|Lens mount||Nikon F-mount|
|Focus||TTL Phase Detection Autofocus (1 zone)|
|Frame rate||2.5 frame/s|
The Nikon F-501 (sold in North America as the N2020) was the first successful autofocus SLR camera sold by the Nikon Corporation beginning in 1986. A nearly identical, albeit manual focus version, called the Nikon F-301 (N2000 in North America) was also available. Subsequent models in the consumer line included the Nikon F-401, Nikon F-601, and Nikon F-801 / F-801S.
The F-501 is a 35 mm single-lens reflex camera with automatic film loading and advance, almost a first for Nikon (the F-301 was their first SLR to feature this). The built-in motor drive provided single (one exposure and frame advance per shutter button press) or continuous (shutter will fire and film will advance so long as the shutter button is depressed) modes. Maximum film advance speed was 2.5 frames per second (frame/s) on continuous mode, but could be as slow as 1.4 frames/s depending on the status of the focus/exposure locks. Rewind was accomplished manually by a familiar rewind knob which doubled as a release for the back. The F-501 was powered by four AAA batteries housed in the bottom of the camera body, although it could utilize AA sized batteries with an optional attachment (MB-3).
The F-501 used a through-the-lens (TTL) "passive" phase-detection autofocus method for establishing focus. Unlike active systems, which set approximate focus based on distance to the subject, the "passive" system utilizes a CCD to "see" the focus subject and focus in a manner similar to a human operator. This method is more precise than the active method, but requires more light to function. The F-501 had two focus modes available, single, in which focus was established and would not change so long as the operator held down lightly on the shutter button, and continuous, in which the lens would continuously re-focus on whatever was in the focus area.
The F-501 could be set for auto exposure, "hi-speed" auto exposure, "dual" auto-exposure (with Ai-S type lenses) which switches between regular auto exposure and hi-speed autoexposure based on the lens attached, aperture priority, or full manual exposure modes, which would allow the user to set both the aperture and shutter speeds. The shutter speed and auto-exposure modes were set the by use of a dial on the top of the camera, while the aperture ring on the lens was used for aperture control. The "hi-speed" auto-exposure would tend to favor higher shutter speeds and wider aperture settings than the "normal" auto exposure mode, while the "dual" mode would offer "normal" auto-exposure with lenses at focal lengths less than 135 mm and "hi-speed" auto-exposure if a lens was longer than 135 mm.
The F-501 supports TTL flash exposures with a wide range of Nikon flashes. The Nikon SB-20 flash was especially designed for this camera.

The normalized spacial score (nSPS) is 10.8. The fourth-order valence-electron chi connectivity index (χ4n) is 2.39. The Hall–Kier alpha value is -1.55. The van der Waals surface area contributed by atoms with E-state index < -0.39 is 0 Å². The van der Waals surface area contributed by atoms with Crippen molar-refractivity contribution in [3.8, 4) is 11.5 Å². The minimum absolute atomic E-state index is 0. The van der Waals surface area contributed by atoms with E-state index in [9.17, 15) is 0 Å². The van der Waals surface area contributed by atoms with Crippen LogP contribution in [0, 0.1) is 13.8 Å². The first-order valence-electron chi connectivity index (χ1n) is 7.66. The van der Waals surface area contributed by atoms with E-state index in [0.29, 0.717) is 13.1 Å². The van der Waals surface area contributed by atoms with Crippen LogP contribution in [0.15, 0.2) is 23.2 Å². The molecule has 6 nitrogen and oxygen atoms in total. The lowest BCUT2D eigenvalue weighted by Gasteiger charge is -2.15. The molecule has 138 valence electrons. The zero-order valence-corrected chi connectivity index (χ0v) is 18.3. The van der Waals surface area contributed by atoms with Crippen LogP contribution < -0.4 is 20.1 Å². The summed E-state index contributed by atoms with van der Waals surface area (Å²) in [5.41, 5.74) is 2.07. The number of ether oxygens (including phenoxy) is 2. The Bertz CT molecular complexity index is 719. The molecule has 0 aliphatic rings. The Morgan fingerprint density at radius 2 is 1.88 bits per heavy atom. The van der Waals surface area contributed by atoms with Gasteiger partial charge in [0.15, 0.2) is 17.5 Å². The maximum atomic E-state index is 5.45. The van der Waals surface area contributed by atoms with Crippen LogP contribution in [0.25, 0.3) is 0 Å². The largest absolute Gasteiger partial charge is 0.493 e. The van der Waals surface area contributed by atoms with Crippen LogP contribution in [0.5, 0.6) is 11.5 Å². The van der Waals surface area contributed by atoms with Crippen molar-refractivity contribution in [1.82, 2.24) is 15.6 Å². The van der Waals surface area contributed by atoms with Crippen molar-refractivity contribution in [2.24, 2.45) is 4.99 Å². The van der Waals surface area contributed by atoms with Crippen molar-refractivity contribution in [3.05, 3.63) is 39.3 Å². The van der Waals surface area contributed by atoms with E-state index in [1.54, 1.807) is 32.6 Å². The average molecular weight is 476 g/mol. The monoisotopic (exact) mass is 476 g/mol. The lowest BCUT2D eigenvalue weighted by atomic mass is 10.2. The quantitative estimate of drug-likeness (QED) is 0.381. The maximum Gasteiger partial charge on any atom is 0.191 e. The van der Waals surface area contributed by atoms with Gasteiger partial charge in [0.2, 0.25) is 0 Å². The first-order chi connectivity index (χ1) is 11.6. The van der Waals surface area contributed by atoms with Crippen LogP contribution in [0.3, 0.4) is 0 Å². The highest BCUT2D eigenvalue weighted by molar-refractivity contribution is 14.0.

Like all Nikon SLRs, the F-501 accepts Nikon's F-mount lenses, but will only autofocus with lenses designated "AF." Likewise, fully automatic exposure will only work with Ai-S type lenses, including many autofocus lenses (G-type lenses are not supported by the F-501). In both cases, the camera will function with lenses without these abilities, but will not autofocus or may not have full auto exposure capabilities. AF lenses designated "D" add no functionality to the F-501, and "AF-S" and "VR" lenses will not perform their special functions if attached to an F-501.
Continuing Nikon's practice at time, the F-501 had interchangeable focusing screens, a feature that is now quite unusual. Three screens (types B, E and J) were available for the F-501.
Breaking from practice, though, Nikon removed the ISO-type cable release socket. Remote control functionality is still available, however, through the three-pin terminal on the camera's front with the Remote Cord MC-12 and the like. ISO cable releases can be accepted by the Terminal Release MR-3, which also doubles as a second shutter button.
In design terms, the F-501 took a different look from previous Nikon cameras. The introduction of a polycarbonate-clad body rather than metal, which caused the camera to be black instead of silver, was the most immediate and obvious change. Also new to this model was the addition of an extended grip on the shutter button side of the camera body, a feature which has grown in subsequent autofocus SLR camera designs ever since. Nikon adopted some design concepts from the F501 in the company's first professional autofocus SLR, the Nikon F4, in 1988.
Less obvious is the addition of a red stripe on the right hand front side of the camera. The stripe first appeared in the Nikon F3 in 1980, and some variation of it has been a design feature of every Nikon autofocus camera since, but on the F-501 the stripe was horizontal rather than vertical for the first time.
Media related to Nikon F-501 at Wikimedia Commons